Tewksbury, riding hard on the Reno Road on his way back to 

Pleasant Valley, 120 miles, whence a strong alibi later was 

produced.  Tewksbury and one of his henchmen, John Rhodes, 

were arrested and charged with the crime.  Rhodes was 

discharged at a preliminary hearing before a Phoenix 

Justice of the Peace, after a dramatic attempt on his 

life by Graham's widow.  She tried to draw from her 

reticule her husband's heavy revolver, but the hammer 

of the weapon caught, giving time for her disarmament.  

Tewksbury was found guilty of murder in the first degree, 

although well defended. His attorneys, however, found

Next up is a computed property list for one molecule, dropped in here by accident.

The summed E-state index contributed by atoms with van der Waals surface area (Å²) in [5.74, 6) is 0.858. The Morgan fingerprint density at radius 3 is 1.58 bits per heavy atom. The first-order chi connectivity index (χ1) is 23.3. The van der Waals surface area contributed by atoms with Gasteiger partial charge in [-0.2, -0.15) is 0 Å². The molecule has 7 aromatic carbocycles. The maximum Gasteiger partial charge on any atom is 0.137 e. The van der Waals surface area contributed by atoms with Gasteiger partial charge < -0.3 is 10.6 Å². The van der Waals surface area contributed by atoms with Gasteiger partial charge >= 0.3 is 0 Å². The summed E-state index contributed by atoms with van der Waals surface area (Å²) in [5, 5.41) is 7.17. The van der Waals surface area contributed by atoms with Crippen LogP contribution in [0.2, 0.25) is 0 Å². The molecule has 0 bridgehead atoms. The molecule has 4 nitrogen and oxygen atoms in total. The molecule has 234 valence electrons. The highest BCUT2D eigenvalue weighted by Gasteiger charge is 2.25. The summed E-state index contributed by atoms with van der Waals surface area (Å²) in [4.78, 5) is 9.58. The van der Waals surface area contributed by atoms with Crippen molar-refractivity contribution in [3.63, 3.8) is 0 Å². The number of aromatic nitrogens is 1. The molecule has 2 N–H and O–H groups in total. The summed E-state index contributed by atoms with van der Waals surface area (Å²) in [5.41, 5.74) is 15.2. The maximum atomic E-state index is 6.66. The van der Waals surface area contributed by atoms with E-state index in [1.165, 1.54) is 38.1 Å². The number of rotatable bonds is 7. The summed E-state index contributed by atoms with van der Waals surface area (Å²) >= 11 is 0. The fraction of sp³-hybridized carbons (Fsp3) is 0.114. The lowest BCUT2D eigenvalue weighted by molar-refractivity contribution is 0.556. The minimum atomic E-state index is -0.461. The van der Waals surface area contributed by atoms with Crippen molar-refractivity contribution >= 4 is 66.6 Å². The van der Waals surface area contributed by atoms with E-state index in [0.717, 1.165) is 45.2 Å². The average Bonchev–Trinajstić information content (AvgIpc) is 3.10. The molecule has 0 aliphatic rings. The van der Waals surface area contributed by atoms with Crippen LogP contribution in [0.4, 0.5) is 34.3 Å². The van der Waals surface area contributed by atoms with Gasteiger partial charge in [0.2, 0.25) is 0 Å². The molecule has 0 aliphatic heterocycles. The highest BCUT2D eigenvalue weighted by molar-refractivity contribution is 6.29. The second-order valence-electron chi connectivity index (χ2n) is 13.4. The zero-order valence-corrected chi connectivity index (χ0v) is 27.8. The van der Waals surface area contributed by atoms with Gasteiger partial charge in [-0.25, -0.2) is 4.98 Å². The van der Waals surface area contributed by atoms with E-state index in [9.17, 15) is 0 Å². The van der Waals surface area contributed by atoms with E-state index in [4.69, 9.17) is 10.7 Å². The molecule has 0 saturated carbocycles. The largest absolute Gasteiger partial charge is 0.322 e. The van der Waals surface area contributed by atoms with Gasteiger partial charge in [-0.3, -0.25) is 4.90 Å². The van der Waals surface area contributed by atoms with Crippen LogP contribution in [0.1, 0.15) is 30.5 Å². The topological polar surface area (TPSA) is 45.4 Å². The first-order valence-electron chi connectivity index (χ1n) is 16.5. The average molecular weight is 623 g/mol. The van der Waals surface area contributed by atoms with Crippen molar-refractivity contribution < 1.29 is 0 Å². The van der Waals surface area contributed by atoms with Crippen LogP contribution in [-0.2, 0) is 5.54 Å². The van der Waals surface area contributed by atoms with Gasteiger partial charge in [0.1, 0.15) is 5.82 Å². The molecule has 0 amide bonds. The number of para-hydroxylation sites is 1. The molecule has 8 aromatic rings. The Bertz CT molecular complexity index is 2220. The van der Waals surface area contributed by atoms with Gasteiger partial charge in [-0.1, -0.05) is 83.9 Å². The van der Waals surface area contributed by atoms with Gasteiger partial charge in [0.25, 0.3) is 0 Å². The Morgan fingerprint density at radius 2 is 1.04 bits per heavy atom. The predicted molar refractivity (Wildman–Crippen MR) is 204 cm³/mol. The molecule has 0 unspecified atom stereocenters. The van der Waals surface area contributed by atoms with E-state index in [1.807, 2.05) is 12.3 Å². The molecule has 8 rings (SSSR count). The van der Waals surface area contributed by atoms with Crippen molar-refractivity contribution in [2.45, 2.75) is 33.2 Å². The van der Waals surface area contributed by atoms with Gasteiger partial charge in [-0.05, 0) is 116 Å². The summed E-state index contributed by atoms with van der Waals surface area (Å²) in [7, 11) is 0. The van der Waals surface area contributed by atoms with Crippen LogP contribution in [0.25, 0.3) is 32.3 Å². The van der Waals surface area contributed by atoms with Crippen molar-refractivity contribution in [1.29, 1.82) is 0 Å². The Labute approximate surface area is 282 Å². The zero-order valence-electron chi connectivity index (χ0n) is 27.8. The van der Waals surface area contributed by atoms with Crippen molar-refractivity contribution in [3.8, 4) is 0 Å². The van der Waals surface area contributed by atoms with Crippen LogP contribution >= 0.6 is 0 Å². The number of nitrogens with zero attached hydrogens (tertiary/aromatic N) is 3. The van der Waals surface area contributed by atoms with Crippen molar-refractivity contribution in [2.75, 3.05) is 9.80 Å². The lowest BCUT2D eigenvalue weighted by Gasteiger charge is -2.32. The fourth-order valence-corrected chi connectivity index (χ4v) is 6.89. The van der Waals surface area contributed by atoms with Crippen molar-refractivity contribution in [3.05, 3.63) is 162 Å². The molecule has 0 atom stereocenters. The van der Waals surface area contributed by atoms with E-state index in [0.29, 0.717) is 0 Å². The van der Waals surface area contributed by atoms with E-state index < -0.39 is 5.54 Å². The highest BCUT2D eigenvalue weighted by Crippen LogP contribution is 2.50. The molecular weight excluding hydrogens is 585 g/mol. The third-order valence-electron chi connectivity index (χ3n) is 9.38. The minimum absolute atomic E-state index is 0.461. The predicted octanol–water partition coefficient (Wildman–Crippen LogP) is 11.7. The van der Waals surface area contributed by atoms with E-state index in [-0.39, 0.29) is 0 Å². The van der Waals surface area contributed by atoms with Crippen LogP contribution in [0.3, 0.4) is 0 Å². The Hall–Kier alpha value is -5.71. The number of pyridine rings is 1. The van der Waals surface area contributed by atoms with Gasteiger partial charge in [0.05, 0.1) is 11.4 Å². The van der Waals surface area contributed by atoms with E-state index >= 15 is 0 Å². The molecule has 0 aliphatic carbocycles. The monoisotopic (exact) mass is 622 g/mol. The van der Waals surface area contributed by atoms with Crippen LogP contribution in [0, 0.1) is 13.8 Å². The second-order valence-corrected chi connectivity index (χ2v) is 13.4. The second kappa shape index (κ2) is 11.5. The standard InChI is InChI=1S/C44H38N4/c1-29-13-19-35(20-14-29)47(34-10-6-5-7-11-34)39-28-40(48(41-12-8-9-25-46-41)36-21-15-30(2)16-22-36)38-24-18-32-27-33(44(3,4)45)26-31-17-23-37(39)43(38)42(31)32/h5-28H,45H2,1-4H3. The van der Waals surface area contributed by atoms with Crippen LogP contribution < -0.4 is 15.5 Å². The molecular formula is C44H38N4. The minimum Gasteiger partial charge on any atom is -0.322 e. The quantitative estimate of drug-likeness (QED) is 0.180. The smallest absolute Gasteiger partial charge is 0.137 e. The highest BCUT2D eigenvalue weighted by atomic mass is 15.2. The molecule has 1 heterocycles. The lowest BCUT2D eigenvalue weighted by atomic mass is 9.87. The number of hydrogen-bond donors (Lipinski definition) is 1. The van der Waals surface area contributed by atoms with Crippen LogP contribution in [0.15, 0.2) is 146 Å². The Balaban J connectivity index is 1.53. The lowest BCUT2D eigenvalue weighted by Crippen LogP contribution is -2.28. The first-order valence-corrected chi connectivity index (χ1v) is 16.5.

that his plea of "not guilty" had not been entered on 

the record of the District Court and so the verdict was 

set aside.  There was a second trial, at Tucson, on 

change of venue at an expense probably of $20,000 to 

Maricopa County, resulting in a hung jury.  Over 100 

witnesses had been called.  Then the case was dismissed.  

Tewksbury died in Globe in 1904 where for a while, he had 

served as a peace officer.


Soon after the Graham murder, a lad named Yost was 

assassinated while traveling through Reno Pass, on the 

Tonto Basin road.  There was general belief at the time 

that the murder had been committed by the Apache Kid, 

but it was considered significant that Yost had been 

connected with the Graham faction.